Deaths of Disabled Social Security Claimants

The deaths of vulnerable disabled social security claimants are, in my view, a damning indictment on successive Governments.

If the key purpose of all Governments is to keep its citizens safe, one has to ask why have they failed so miserably to protect some of the most vulnerable citizens in the UK?

We know that these deaths are happening: between July 2019 and March 2022 official data from the Department for Work and Pensions (DWP) says that they have investigated 123 deaths and 34 cases of serious harm through their so-called Internal Process Review.

But the actual scale of deaths is believed to be much more, and the causes of these deaths has yet to be investigated.

There are glimpses that we are seeing just the tip of the iceberg from these official figures: former MP Madeleine Moon’s written question to the DWP revealing that 60 people a month who are refused Personal Independence Payment die within 3 months; another found that 274 people die each month after being found fit for work within 6 months; the National Audit Office’s report on claimant suicides in 2020; Professor Ben Barr’s academic report on 600 suicides being associated with the Work Capability Assessment between 2010 and 2013; the BBC’s Alex Homer’s investigation and more. Now this report, Death by Welfare, which looks at the impact of successive welfare reform on these deaths adds to this and compliments the two reports on the impacts of the 2016 Welfare Reform Act on the health of children and disabled people published by the All-Party Parliamentary Group on Health in All Policies.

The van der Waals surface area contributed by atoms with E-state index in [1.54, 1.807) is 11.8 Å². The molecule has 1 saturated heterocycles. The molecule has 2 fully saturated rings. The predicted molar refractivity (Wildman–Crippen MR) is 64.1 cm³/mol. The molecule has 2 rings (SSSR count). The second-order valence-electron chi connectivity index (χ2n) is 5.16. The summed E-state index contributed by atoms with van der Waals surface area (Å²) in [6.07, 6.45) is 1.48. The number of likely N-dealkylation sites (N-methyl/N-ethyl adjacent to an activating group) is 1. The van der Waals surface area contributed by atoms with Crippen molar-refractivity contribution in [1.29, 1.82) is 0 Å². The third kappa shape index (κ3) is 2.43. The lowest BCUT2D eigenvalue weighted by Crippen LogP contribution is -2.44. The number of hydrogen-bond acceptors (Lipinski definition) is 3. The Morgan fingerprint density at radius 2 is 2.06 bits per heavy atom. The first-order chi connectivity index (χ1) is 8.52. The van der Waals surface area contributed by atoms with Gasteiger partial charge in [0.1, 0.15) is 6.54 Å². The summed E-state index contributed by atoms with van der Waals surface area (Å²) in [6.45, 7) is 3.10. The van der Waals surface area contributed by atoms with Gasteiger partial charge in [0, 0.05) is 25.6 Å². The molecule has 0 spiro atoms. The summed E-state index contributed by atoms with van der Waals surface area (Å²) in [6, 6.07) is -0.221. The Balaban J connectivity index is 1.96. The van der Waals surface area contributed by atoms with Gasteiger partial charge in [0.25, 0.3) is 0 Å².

The serial obfuscation and even cover up by this Government has made this worse. The refusal to allow the Work and Pensions Select Committee – whose job is to hold the Government to account on social security issues – to see the reports into these deaths. ‘Destroying’ peer review reports (the IPR predecessor) before 2016. The failure to give these peer review reports into social security deaths to the reviewers of the Work Capability Assessment ‘because they didn’t ask for them’! See my Urgent Questions on this in 2019.

I don’t want any more families like Pip Day’s, Jodey Whiting’s, Errol Graham’s, David Clapson’s and hundreds, possibly thousands, more to go through the pain that they have. The current Work and Pensions Secretary has even said she doesn’t have a duty of care to safeguard vulnerable claimants, and for me that says it all. This social security system needs a root and branch reform.

I’ve been calling for a public inquiry to investigate the scale and causes of the deaths of social security claimants from 2008 to date. Despite all of this, the Government has refused to listen. Help us get justice for them. Add your voice to the call for a public inquiry.

Follow this link to read more about how possibly thousands of people’s deaths have been linked to DWP failures to act.

Skip to content